NIBM Report On State Bank Staff Requirements By Sept

Chennai, July 28: | Updated: Jul 29 2002, 05:30am hrs
The National Institute of Bank Management (NIBM) will submit a comprehensive report on State Bank of India’s staff requirements by September. NIBM was hired by SBI to look into its long-term employee pattern in view of the massive modernisation and technology upgradation drive being implemented by the bank. The country’s largest commercial bank is also in the process of finalising its future recruitment strategy following the winding up of Banking Service Recruitment Board (BSRB) by the Centre.

Mr RC Sharma, chief general manager, SBI told The Financial Express that the NIBM study would look into the existing staff pattern and would help the bank to rationalise its workforce to enhance productivity. The study would identify both strengths and weakness of the bank in relation to manpower after the first round of Voluntary Retirement Scheme (VRS) effected by the bank. It would also identify excess manpower in the bank and recommend steps to be taken to rationalise the workforce.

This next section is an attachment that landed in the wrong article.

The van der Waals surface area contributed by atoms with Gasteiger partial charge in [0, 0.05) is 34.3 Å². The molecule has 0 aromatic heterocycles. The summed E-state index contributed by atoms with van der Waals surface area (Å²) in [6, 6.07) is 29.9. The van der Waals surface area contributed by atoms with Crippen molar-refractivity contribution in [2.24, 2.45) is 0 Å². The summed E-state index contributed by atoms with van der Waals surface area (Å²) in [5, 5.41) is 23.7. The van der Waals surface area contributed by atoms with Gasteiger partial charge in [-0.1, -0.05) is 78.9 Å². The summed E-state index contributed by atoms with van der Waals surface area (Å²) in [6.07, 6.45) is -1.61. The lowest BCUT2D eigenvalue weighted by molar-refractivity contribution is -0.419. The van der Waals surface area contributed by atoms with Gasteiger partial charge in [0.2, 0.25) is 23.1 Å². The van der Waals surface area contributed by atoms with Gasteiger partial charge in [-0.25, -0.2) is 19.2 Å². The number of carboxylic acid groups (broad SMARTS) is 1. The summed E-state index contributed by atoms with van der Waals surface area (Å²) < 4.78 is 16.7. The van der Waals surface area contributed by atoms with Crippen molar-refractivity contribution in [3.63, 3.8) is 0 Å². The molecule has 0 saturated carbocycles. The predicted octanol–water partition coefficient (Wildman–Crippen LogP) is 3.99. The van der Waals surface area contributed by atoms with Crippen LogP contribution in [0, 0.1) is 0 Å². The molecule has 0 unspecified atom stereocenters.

The redundant staff would be deployed in areas where there are vacancies following the VRS. Besides, the service of the excess staff would also be used for boosting up the business of the subsidiaries of the bank. “After the first round of VRS, there are certain areas which needs to be strengthened for better effective management and better customer service. The excess manpower will be deployed in those areas. We can also use their services for cross-selling products of our subsidiaries thereby improving their business. The bank is already into cross-selling products of subsidiaries in a small way”, Mr Sharma said.

However, he said SBI is not contemplating a fresh round of VRS in the current fiscal. “We may have to go for another round of VRS when our technology machine is completed. Currently, the rate of computerisation of our branches is low,” he added.

He said SBI is also in the process of formulating a new hiring strategy since the BSRB has been wound up. The bank would either set up an internal department for the purpose or set up its own recruitment board, he added. For the past ten years SBI has not gone for massive recruitment other than for technical hands and the average age level of the staff is around 30. “Our idea is to remain young in the long run”, Mr Sharma added. SBI with over 9,000 branches spread across the country, shed 21,329 employees last year through a VRS. Of this, 7,158 were officers, 11,314 clerks and the rest were subordinate staff.